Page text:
The press conference was an initial summary of the result of his visit (full statement here in English and Khmer) and Professor Subedi will present a formal report to the UN in September. This was his 11th visit to the country in this role, so he was able to talk broadly about the human rights situation in Cambodia. Some of it was positive, but for the most part he was very concerned with what he found. Professor Subedi covered a broad range of human rights issues, from land and labor rights to access to democratic spaces, to reform of the judiciary, constitution, electoral and parliamentary frameworks, and other governance institutions.

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All Eyes on the Court of Appeal

CCHR Report – Fair Trial Rights in Cambodia, Monitoring of the Court of Appeal

The right to be judged fairly and impartially by an independent court is an absolute right that should never be violated. However, in Cambodia fair trial rights have long been an area of concern and with recent legislation having further weakened the independence of the judiciary; a heavy spotlight should be on the courts, judges and prosecutors.

CCHR’s Trial Monitoring Project has provided that spotlight since 2009 and has since built a bridge of dialogue between the courts and civil society to address individuals’ rights violations. The report released today by CCHR is the result of data gathered from 204 cases CCHR team monitored at the Court of Appeal in the past year and highlights the challenges individuals face regarding their right to a fair trial.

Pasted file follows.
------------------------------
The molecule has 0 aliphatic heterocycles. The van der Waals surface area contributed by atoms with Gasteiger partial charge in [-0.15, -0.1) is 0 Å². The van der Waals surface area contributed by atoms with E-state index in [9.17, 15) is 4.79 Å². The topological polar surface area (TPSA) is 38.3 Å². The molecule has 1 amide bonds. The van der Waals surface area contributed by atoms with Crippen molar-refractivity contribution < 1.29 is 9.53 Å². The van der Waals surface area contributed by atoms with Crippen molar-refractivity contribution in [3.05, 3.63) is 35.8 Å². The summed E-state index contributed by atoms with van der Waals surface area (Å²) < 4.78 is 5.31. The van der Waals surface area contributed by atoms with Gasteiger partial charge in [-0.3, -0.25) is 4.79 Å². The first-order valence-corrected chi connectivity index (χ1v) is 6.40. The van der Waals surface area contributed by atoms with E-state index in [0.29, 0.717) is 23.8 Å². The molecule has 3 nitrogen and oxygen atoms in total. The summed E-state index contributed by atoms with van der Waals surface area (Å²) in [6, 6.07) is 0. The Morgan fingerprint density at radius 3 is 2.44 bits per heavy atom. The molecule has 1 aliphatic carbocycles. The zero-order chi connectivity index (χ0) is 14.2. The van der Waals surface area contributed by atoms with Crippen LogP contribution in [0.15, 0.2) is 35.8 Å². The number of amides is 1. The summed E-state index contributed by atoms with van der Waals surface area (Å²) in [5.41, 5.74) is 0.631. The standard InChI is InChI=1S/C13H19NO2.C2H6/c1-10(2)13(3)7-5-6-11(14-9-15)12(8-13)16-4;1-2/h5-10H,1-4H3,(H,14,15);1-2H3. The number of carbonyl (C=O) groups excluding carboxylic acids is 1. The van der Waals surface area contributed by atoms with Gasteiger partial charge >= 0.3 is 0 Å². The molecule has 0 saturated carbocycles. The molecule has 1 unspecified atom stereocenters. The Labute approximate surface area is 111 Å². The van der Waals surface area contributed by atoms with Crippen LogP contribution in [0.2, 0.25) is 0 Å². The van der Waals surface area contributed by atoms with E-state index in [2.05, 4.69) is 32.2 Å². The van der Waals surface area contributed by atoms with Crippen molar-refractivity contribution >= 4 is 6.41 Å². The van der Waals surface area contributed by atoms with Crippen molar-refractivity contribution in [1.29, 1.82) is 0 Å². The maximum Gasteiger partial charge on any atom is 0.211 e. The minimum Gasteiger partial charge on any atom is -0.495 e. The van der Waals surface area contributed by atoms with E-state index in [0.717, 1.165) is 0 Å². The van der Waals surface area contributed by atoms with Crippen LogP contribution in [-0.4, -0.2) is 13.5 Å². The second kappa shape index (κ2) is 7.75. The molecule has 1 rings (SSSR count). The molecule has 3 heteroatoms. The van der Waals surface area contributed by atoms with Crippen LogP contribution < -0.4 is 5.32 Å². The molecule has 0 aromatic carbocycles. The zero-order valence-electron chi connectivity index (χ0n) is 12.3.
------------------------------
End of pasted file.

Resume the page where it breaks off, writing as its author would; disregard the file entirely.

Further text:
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The CPP votes to give itself power over the judiciary

The ruling Cambodian People’s Party has voted to give itself powers over the judiciary through a set of laws that bypass both the constitution and international standards guaranteeing an independent judiciary. Citizens have long felt the effects of a politicized judiciary, suffering from partial and unjust verdicts that have reflected the hand of the government rather than the application of the rule of law. This unofficial practice has now been cemented into law through a parliament free from opposition, scrutiny and debate.

After 10 years of waiting, it took only two months for the laws to be passed through the Council of Ministers, the National Assembly and the Senate. The secretly drafted laws were tactfully announced before a national holiday, in the knowledge that interested groups and media would be absent; release dates and information were bought back and forth preventing civil society from presenting an organized response. The laws were passed through a single party National Assembly amid an opposition boycott and were finally given the seal of approval by the Senate on Friday June 13th free from amendments or review.